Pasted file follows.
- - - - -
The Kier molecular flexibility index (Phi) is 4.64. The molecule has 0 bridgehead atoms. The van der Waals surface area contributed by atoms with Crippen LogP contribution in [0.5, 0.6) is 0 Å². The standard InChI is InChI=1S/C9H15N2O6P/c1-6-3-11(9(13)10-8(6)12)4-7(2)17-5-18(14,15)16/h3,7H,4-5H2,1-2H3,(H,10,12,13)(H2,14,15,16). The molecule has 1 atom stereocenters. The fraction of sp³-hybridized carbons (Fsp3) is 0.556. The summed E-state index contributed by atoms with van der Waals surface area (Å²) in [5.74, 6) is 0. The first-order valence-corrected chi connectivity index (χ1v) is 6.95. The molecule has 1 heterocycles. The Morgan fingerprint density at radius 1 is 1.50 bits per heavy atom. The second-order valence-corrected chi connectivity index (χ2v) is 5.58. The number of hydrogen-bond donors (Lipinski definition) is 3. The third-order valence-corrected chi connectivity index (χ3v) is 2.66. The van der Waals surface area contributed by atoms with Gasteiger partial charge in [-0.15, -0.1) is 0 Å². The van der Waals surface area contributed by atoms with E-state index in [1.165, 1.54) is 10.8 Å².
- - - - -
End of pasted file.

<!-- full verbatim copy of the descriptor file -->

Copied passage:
The Kier molecular flexibility index (Phi) is 4.64. The molecule has 0 bridgehead atoms. The van der Waals surface area contributed by atoms with Crippen LogP contribution in [0.5, 0.6) is 0 Å². The standard InChI is InChI=1S/C9H15N2O6P/c1-6-3-11(9(13)10-8(6)12)4-7(2)17-5-18(14,15)16/h3,7H,4-5H2,1-2H3,(H,10,12,13)(H2,14,15,16). The molecule has 1 atom stereocenters. The fraction of sp³-hybridized carbons (Fsp3) is 0.556. The summed E-state index contributed by atoms with van der Waals surface area (Å²) in [5.74, 6) is 0. The first-order valence-corrected chi connectivity index (χ1v) is 6.95. The molecule has 1 heterocycles. The Morgan fingerprint density at radius 1 is 1.50 bits per heavy atom. The second-order valence-corrected chi connectivity index (χ2v) is 5.58. The number of hydrogen-bond donors (Lipinski definition) is 3. The third-order valence-corrected chi connectivity index (χ3v) is 2.66. The van der Waals surface area contributed by atoms with Gasteiger partial charge in [-0.15, -0.1) is 0 Å². The van der Waals surface area contributed by atoms with E-state index in [1.165, 1.54) is 10.8 Å².